A new state report takes aim at the controversial issue of community college "chargebacks," but the study isn't quite what Erie County was hoping for.
Officials from Erie County and its community college have been pushing to get rid of the state law that requires New York counties to be assessed a chargeback for every resident who attends a community college in another county.
It's costing Erie County taxpayers millions of dollars each year.
But discontinuing the practice of chargebacks is not even raised as an option in the report released this month by the State University of New York.
"While we're appreciative of the hard work on this chargeback report, it doesn't seem to go far enough in answering the inequities of the chargebacks," said Erie Community College President Jack F. Quinn Jr.
"Frankly," Quinn said, "with the report as it stands today, it's not likely any major changes will be made."
Erie County typically has been a big loser with chargebacks.
ECC took in nearly $700,000 in chargeback revenue from other counties last year, but Erie County dispersed nearly $5 million to other community colleges as reimbursement for the more than 3,000 county residents enrolled elsewhere.
SUNY conducted a report on chargebacks in response to an outcry from local governments around New York that have complained they can't afford to help fund another county's community college while facing their own stagnant revenues, rising health care costs and a state property tax cap.
The SUNY study offers some history of chargebacks - which date back to the 1950s - and lends some understanding to the complicated issue. The report also recommends some changes to this relatively obscure state education law.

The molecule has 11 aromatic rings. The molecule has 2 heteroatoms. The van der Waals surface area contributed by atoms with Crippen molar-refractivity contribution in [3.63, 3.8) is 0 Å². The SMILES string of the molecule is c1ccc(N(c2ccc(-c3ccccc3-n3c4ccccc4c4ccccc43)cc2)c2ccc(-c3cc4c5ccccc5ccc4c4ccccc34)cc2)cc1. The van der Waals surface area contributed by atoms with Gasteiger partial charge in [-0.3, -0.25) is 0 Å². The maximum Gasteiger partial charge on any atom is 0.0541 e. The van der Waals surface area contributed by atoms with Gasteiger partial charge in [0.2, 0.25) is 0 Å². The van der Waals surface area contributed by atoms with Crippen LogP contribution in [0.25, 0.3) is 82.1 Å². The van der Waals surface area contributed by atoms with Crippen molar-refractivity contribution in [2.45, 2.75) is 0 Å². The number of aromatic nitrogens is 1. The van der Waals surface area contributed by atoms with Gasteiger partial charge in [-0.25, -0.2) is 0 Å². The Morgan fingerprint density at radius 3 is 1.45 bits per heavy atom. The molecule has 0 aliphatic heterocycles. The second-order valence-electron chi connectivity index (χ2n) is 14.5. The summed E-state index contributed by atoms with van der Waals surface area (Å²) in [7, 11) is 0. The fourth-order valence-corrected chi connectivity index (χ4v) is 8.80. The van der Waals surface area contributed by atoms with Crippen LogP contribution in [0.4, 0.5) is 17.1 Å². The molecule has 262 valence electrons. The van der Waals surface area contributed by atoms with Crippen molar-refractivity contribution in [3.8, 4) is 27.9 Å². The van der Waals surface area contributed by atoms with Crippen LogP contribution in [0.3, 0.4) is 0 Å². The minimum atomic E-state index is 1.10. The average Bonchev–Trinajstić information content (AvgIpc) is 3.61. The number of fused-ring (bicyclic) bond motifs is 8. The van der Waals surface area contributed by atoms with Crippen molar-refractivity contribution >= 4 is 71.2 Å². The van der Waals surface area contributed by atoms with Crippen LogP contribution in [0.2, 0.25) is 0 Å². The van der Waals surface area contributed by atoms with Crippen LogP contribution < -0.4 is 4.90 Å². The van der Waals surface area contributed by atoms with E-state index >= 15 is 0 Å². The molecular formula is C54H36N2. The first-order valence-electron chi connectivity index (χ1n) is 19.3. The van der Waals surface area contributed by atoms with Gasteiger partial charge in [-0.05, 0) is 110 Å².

The study suggests that the state help counties pick up the chargeback tab for their students earning bachelor's and master's degrees at the Fashion Institute of Technology - a major sticking point for critics of chargebacks.
The study also recommends developing a uniform chargeback rate for community colleges, as opposed to the wide range of rates that exist now.
Both should help Erie County, but it doesn't address the crux of the problem: As Erie County's funding to ECC has remained flat, the amount it has to reimburse other community colleges has risen 128 percent in the past decade.
Erie County is in the minority.
For most counties around the state, the chargeback revenue coming in is a lot more than what counties pay out.
"The political will to get this changed isn't there, because so many colleges like it the way it is," Quinn said. "Their state legislators are likely to just let it be."
Still, the Erie County Legislature went on record recently asking Gov. Andrew M. Cuomo and the State Legislature to discontinue chargebacks.
The ECC board also asked Quinn to continue to make its case to SUNY, which is taking comments before adopting a final version of the report.
"We want to make certain the chancellor and the SUNY board of trustees understand our situation and encourage them to reflect our situation in their formal policy," said ECC Trustee Dennis P. Murphy.